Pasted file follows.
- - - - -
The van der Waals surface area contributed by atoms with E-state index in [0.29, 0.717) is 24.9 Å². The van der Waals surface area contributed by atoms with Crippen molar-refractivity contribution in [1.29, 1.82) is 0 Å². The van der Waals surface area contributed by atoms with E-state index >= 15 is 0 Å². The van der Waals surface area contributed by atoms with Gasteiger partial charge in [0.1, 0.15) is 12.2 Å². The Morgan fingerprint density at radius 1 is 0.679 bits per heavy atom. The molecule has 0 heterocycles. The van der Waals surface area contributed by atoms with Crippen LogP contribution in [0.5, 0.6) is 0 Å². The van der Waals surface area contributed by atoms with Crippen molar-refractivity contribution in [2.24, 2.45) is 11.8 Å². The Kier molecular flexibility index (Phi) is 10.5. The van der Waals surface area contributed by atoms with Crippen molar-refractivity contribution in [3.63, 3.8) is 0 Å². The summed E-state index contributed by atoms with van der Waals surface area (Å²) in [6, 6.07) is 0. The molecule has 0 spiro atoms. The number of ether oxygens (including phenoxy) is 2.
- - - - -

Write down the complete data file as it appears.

The van der Waals surface area contributed by atoms with E-state index in [0.29, 0.717) is 24.9 Å². The van der Waals surface area contributed by atoms with Crippen molar-refractivity contribution in [1.29, 1.82) is 0 Å². The van der Waals surface area contributed by atoms with E-state index >= 15 is 0 Å². The van der Waals surface area contributed by atoms with Gasteiger partial charge in [0.1, 0.15) is 12.2 Å². The Morgan fingerprint density at radius 1 is 0.679 bits per heavy atom. The molecule has 0 heterocycles. The van der Waals surface area contributed by atoms with Crippen LogP contribution in [0.5, 0.6) is 0 Å². The van der Waals surface area contributed by atoms with Crippen molar-refractivity contribution in [2.24, 2.45) is 11.8 Å². The Kier molecular flexibility index (Phi) is 10.5. The van der Waals surface area contributed by atoms with Crippen molar-refractivity contribution in [3.63, 3.8) is 0 Å². The summed E-state index contributed by atoms with van der Waals surface area (Å²) in [6, 6.07) is 0. The molecule has 0 spiro atoms. The number of ether oxygens (including phenoxy) is 2.